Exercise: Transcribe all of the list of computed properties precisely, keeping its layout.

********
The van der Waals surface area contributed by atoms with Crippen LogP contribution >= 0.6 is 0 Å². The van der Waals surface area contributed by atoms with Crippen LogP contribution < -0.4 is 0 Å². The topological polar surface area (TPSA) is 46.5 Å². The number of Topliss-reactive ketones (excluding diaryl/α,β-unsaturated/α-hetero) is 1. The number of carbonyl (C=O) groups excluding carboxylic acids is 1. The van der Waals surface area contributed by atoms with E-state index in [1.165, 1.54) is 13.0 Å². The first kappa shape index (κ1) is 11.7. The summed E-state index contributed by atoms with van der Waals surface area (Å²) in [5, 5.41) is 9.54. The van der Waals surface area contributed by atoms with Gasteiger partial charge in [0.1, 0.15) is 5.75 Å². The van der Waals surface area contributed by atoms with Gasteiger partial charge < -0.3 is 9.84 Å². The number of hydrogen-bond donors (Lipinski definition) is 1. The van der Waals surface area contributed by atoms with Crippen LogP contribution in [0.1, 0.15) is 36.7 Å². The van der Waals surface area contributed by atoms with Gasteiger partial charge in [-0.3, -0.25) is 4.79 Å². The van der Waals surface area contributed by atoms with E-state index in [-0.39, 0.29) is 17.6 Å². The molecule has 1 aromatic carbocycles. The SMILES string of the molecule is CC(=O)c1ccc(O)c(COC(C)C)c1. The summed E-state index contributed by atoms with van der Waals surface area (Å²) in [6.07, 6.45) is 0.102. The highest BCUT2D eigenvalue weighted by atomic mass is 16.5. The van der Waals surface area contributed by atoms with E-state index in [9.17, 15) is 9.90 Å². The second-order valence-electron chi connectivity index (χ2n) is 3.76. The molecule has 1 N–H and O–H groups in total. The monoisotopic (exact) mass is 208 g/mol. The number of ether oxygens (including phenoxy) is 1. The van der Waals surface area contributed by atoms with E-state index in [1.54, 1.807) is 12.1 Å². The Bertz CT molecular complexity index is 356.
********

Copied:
The van der Waals surface area contributed by atoms with Crippen LogP contribution >= 0.6 is 0 Å². The van der Waals surface area contributed by atoms with Crippen LogP contribution < -0.4 is 0 Å². The topological polar surface area (TPSA) is 46.5 Å². The number of Topliss-reactive ketones (excluding diaryl/α,β-unsaturated/α-hetero) is 1. The number of carbonyl (C=O) groups excluding carboxylic acids is 1. The van der Waals surface area contributed by atoms with E-state index in [1.165, 1.54) is 13.0 Å². The first kappa shape index (κ1) is 11.7. The summed E-state index contributed by atoms with van der Waals surface area (Å²) in [5, 5.41) is 9.54. The van der Waals surface area contributed by atoms with Gasteiger partial charge in [0.1, 0.15) is 5.75 Å². The van der Waals surface area contributed by atoms with Gasteiger partial charge < -0.3 is 9.84 Å². The number of hydrogen-bond donors (Lipinski definition) is 1. The van der Waals surface area contributed by atoms with Crippen LogP contribution in [0.1, 0.15) is 36.7 Å². The van der Waals surface area contributed by atoms with Gasteiger partial charge in [-0.3, -0.25) is 4.79 Å². The van der Waals surface area contributed by atoms with E-state index in [-0.39, 0.29) is 17.6 Å². The molecule has 1 aromatic carbocycles. The SMILES string of the molecule is CC(=O)c1ccc(O)c(COC(C)C)c1. The summed E-state index contributed by atoms with van der Waals surface area (Å²) in [6.07, 6.45) is 0.102. The highest BCUT2D eigenvalue weighted by atomic mass is 16.5. The van der Waals surface area contributed by atoms with E-state index in [9.17, 15) is 9.90 Å². The second-order valence-electron chi connectivity index (χ2n) is 3.76. The molecule has 1 N–H and O–H groups in total. The monoisotopic (exact) mass is 208 g/mol. The number of ether oxygens (including phenoxy) is 1. The van der Waals surface area contributed by atoms with E-state index in [1.54, 1.807) is 12.1 Å². The Bertz CT molecular complexity index is 356.